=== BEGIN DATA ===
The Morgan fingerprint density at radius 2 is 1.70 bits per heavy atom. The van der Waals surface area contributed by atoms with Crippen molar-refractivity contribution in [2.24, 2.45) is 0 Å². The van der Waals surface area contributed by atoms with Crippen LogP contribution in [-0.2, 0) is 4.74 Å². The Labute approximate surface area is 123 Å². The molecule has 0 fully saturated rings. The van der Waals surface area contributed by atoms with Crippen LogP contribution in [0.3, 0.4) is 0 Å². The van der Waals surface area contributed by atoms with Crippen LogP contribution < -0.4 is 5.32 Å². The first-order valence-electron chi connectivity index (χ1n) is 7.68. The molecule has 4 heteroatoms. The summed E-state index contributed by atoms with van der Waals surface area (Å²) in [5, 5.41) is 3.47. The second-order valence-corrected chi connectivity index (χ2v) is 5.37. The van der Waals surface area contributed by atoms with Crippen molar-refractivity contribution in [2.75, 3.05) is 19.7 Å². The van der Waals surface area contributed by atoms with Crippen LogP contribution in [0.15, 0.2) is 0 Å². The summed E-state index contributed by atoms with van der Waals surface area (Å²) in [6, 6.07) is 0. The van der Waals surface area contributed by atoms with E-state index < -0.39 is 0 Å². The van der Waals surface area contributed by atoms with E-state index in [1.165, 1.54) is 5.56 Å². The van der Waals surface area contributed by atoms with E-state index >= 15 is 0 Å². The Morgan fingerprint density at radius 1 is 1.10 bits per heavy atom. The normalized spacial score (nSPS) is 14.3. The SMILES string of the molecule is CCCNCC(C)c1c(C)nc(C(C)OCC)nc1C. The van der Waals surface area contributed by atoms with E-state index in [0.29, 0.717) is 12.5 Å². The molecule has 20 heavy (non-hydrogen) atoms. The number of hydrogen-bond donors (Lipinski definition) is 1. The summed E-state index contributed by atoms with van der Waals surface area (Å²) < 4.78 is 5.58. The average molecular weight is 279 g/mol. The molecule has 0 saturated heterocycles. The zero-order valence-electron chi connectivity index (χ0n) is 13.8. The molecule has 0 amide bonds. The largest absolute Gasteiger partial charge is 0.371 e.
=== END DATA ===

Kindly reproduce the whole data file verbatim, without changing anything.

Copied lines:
The Morgan fingerprint density at radius 2 is 1.70 bits per heavy atom. The van der Waals surface area contributed by atoms with Crippen molar-refractivity contribution in [2.24, 2.45) is 0 Å². The van der Waals surface area contributed by atoms with Crippen LogP contribution in [-0.2, 0) is 4.74 Å². The Labute approximate surface area is 123 Å². The molecule has 0 fully saturated rings. The van der Waals surface area contributed by atoms with Crippen LogP contribution in [0.3, 0.4) is 0 Å². The van der Waals surface area contributed by atoms with Crippen LogP contribution < -0.4 is 5.32 Å². The first-order valence-electron chi connectivity index (χ1n) is 7.68. The molecule has 4 heteroatoms. The summed E-state index contributed by atoms with van der Waals surface area (Å²) in [5, 5.41) is 3.47. The second-order valence-corrected chi connectivity index (χ2v) is 5.37. The van der Waals surface area contributed by atoms with Crippen molar-refractivity contribution in [2.75, 3.05) is 19.7 Å². The van der Waals surface area contributed by atoms with Crippen LogP contribution in [0.15, 0.2) is 0 Å². The summed E-state index contributed by atoms with van der Waals surface area (Å²) in [6, 6.07) is 0. The van der Waals surface area contributed by atoms with E-state index < -0.39 is 0 Å². The van der Waals surface area contributed by atoms with E-state index in [1.165, 1.54) is 5.56 Å². The van der Waals surface area contributed by atoms with E-state index >= 15 is 0 Å². The Morgan fingerprint density at radius 1 is 1.10 bits per heavy atom. The normalized spacial score (nSPS) is 14.3. The SMILES string of the molecule is CCCNCC(C)c1c(C)nc(C(C)OCC)nc1C. The van der Waals surface area contributed by atoms with E-state index in [0.29, 0.717) is 12.5 Å². The molecule has 20 heavy (non-hydrogen) atoms. The number of hydrogen-bond donors (Lipinski definition) is 1. The summed E-state index contributed by atoms with van der Waals surface area (Å²) < 4.78 is 5.58. The average molecular weight is 279 g/mol. The molecule has 0 saturated heterocycles. The zero-order valence-electron chi connectivity index (χ0n) is 13.8. The molecule has 0 amide bonds. The largest absolute Gasteiger partial charge is 0.371 e.